DSiWare | Cosmigo | 1 Player | Out Now | 500 Nintendo Points
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16th May 2011; By KnucklesSonic8
$5 Solitaire bundle, I was keen to see what else they'd release. Since then, they came out with 3D Mahjong, but that ultimately didn't reach the same level of excellence as their first release. Sadly, 505 Tangram's execution is more in line with the latter release. It's definitely a content-filled package ,so in that respect the developers have done well. But it does not do much else beyond simply meeting minimum expectations. Whether or not you're okay with this really depends on how much you're hankering for a tangram-based puzzle game.
Loading the game for the first time, players will be shown a table with five coloured books on the top screen, all situated in the scenery of a modest home. This serves as the main area where you can select which type of puzzle you'd like to try out. On the Touch Screen, you'll find five different categories: People, Animals, Objects, Shapes, and Typo (i.e., alphanumeric characters and marks). Each area contains 101 puzzles, amounting to 505 in all. This menu also allows you to choose from a small set of additional options. The 'Help' and 'Random' buttons do exactly what you'd expect, while the 'Stats' box lists some of your best records and some achievements you can strive for.
Once you get into a puzzle, you'll find the controls are really simple to get acquainted with. Tapping a tangram piece once will bring up three white circles along the corners of the shape. You can tap and hold one of these corner circles as you slide a piece to the right orientation. Tapping a tangram piece twice will flip it horizontally. The system also allows you to use the D-Pad, but if you have a stylus handy, you won't see a need to explore this. Once you've dragged the right pieces into the shape outline and they've all been put in their correct spots, you'll earn a special tangram for clearing the level. This will appear on the top screen as you try to form an overall jigsaw puzzle with the goal of completing the entire book in this fashion.
The best part about this release is the user-friendly nature of the interface. So long as you don't exit the category you're in, once you get stuck on a given puzzle, all you have to do is flip to another page in the book and try another one. Thanks to an auto-save feature that runs discreetly behind the scenes, all the pieces you've moved will remain as you left them until you go back to the Main Menu. This definitely helps keep frustration levels to a minimal. What also helps with that is the Hint feature. In the bottom-right hand corner of each puzzle page is an icon with a lower case "i". You can grab only a couple hints per puzzle, but then again, there's nothing stopping you from using all the hints, going back to the Main Menu, then returning to the puzzle again armed with the new knowledge.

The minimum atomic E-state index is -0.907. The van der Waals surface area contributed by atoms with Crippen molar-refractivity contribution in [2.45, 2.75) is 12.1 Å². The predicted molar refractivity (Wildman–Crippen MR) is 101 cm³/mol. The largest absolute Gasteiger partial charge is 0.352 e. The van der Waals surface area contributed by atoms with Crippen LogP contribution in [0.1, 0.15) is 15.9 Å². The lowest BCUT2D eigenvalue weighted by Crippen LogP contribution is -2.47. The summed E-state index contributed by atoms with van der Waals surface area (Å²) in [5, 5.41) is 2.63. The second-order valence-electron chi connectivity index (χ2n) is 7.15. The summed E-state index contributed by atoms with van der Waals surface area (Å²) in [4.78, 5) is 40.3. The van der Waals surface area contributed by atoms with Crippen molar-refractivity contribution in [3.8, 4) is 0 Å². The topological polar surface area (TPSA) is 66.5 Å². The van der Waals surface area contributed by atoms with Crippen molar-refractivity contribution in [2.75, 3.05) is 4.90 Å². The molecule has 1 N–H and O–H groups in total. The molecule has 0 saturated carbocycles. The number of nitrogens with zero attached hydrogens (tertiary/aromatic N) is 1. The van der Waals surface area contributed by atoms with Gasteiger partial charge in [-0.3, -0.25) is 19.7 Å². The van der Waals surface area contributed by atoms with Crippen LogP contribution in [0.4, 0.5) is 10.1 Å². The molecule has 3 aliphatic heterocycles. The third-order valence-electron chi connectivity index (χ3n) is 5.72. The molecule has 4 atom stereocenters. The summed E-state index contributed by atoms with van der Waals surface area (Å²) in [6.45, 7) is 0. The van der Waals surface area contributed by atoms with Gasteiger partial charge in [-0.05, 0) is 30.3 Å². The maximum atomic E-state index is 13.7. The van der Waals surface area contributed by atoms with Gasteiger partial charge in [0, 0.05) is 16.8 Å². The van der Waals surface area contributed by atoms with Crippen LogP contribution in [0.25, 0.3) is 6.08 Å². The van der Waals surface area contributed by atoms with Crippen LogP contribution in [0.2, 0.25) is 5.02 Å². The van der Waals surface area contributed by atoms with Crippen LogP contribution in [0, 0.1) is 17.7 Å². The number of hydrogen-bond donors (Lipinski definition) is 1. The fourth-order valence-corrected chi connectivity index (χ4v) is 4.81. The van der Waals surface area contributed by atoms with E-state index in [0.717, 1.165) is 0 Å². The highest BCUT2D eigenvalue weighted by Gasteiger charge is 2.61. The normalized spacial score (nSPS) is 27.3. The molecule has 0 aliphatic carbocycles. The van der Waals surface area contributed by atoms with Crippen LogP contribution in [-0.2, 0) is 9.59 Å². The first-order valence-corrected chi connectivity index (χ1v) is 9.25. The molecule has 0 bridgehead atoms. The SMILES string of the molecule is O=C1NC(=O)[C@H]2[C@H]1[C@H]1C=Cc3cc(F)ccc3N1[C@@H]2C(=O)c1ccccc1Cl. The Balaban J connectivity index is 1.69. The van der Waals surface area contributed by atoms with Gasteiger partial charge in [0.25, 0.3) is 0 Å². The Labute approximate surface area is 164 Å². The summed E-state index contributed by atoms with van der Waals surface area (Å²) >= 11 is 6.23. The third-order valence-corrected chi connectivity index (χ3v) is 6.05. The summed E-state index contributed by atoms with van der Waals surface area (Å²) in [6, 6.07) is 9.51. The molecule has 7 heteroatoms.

As a single-player experience, I think 505 Tangram does a decent job at encouraging regular progress from the average player. In each category, only a small sample of puzzles will be available to you at the start, requiring you to complete those before you can advance to the locked ones. Admittedly though, because of the lack of variety, I can't say 80% of people who purchase this title would actually complete all 505 puzzles. But at least, if you're big on tangrams, there's a lot to keep you occupied. I thought there was some potential to expand this from being a solo experience into something that the whole family could take part in so it's just too bad there isn't even a profile system set in place.
This release is actually pretty underwhelming when it comes to presentation, which was disappointing to see considering what the developers had done in the past. The visuals use a dark colour scheme which doesn't exactly make the game look more appealing. You do have the ability to add a small splash of colour in changing the appearance of the actual pieces, but the selection you have to choose from isn't exactly inviting either. The music isn't worth mentioning at all. Simply imagine a soft and repetitive tune and you'll pretty much have a good idea of what to expect.
In the end, 505 Tangram does its job at appealing to a niche audience, but there's little effort beyond that. The value in this package is ultimately what makes this a decent fix for fans of tangram-based puzzle games. If you keep your expectations low, you should be perfectly fine with spending $5 on this.
21/30 - Good
Gameplay 8/10 - Easy controls, simple execution, five different categories of tangram puzzles, features a banks of hints for when you get stuck
Presentation 6/10 - Colour scheme is dull, repetitive audio, being able to essentially work out multiple puzzles is a big plus
Enjoyment 2/5 - Decent fun, most will lose interest early on in completing every last puzzle, frustration kept to a minimal thanks to the auto-save feature
Extra Content 5/5 - Loads of puzzles to satisfy your tangram fix, achievements to strive for and records to beat, lacking a profile system, good value
Equivalent to a score of 70% (percentage score is approximate and based solely on the previously stated rating)